He was the first Oromo to lead his country. The Oromo had never been in prominent positions of power. Grievances of their economic and political exclusion drove anti-government protests across the country.
In 2019, Abiy directed the dissolution and merger of the four-member EPRDF into the Prosperity Party he created — a move perceived as a plot to whittle down regional powers and centralize power in the federal government.
The merger was rejected by one of the coalition’s dominant parties, the Tigray Peoples Liberation Front (TPLF), culminating in a conflict that would kill thousands of people and displace more than 1 million.
Abiy rode to power on the back of lofty goals to reform Ethiopian politics and unite warring ethnic and political factions. He started his tenure with heroics, such as mending broken ties with Eritrea, 18 years after the Eritrean-Ethiopian War, a largely pointless war over disputed border territory that came at a huge financial and human cost to both countries.
Electoral workers carry ballot boxes in the rain from a distribution center in Addis Ababa, Ethiopia on June 20.

The early months of his premiership were marked with bold and progressive decision making; he released the country’s political prisoners, denouncing their torture and also freeing jailed journalists, and shut down a notorious maximum-security prison.

He also won plaudits for his role in helping to broker a power-sharing deal in neighboring Sudan, after a political crisis that led to the arrest of Omar al-Bashir, the country’s ruler for almost three decades.

The style of leadership was different from anything seen before in Ethiopia’s ruling party. There were “listening rallies” attended by tens of thousands, town hall meetings in which the vision of true democracy and unity were re-emphasized.

The changes were part of a new agenda, which he pledged would respect freedom of expression. “In a democratic system, the government allows citizens to express their ideas freely without fear,” he said in April 2018.

Fame to infamy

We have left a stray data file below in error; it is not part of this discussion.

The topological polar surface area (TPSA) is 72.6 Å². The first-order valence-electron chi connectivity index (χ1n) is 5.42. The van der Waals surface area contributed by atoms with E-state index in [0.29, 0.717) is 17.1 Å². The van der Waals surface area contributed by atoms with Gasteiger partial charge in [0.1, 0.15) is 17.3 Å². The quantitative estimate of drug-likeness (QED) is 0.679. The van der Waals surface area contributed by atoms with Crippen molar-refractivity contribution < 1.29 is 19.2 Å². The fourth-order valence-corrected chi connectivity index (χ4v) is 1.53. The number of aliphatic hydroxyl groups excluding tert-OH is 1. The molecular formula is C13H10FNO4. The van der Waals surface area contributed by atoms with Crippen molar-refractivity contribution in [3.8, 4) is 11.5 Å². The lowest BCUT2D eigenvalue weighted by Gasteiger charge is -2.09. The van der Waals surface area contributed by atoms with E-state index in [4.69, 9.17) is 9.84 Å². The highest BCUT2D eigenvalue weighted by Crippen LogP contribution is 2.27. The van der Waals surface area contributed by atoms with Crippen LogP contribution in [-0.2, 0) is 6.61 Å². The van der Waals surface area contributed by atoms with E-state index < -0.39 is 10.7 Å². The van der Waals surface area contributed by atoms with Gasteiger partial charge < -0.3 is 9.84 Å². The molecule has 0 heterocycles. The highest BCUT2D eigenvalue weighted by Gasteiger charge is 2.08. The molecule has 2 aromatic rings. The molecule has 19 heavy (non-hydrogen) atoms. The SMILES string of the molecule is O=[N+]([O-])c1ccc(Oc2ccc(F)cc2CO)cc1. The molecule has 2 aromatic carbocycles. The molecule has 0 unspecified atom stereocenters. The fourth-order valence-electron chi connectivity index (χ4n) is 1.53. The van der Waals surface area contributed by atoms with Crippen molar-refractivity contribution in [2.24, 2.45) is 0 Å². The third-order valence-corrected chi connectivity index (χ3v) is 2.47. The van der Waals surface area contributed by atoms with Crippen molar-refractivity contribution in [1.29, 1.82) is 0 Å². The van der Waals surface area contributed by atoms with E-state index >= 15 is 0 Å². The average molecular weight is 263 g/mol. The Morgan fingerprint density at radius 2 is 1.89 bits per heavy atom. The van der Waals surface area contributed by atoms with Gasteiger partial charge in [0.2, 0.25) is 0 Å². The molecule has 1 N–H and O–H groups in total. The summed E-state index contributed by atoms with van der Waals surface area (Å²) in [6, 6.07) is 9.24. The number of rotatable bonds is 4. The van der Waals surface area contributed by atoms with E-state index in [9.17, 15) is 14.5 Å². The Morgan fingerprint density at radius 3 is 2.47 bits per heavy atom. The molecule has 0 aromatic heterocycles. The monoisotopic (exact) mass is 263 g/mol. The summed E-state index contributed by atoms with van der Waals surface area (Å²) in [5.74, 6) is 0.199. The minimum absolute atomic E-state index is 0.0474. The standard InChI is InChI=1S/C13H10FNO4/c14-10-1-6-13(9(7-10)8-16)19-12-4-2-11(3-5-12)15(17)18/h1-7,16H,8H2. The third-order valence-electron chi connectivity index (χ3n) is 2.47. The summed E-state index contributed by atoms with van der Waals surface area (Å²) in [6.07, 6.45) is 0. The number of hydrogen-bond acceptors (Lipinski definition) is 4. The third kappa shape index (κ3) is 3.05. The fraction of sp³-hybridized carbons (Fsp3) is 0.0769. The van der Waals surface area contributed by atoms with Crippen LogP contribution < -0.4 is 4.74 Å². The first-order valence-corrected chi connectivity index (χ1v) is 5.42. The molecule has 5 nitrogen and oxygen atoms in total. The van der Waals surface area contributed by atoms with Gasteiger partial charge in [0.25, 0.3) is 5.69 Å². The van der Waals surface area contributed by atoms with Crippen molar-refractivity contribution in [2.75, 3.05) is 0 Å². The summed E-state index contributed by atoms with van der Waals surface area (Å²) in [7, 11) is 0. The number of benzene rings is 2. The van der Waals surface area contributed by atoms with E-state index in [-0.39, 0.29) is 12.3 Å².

However, Abiy’s glowing reputation took a sharp turn into national infamy following the controversial cancellation of the August 2020 general election.

The Nobel Peace Prize winner who's presiding over a humanitarian catastrophe
His government had hinged the deferred poll on the raging Covid-19 pandemic, but the opposition movement accused the prime minister of consolidating his hold on power by delaying the country’s transition from an authoritarian system to a purely democratic one.
Officials of the TPLF, in Ethiopia’s northernmost Tigray region, railed against the postponement of the poll to mid-2021, vowing to hold its own election, the outcome of which was not recognized by the national government.
The tension between the TPLF and the Ethiopian government led to intra-ethnic violence with dozens of casualties recorded and opposition politicians arrested last year.
In early 2020, the National Election Board of Ethiopia deregistered the TPLF as a political party, accusing the movement of violence.
Ethiopian government defends actions in Tigray Region, accuses critics of 'orchestrated attack'
Months later, the TPLF was designated a terror group by Ethiopian authorities. Earlier in November, Abiy had imposed a state of emergency in Tigray for six months, paving the way for the Ethiopian military to launch an offensive in the region with internet and telephone services cut off. There have been previous nationwide internet shutdowns early on in his administration, which raised eyebrows and dented his reformist image.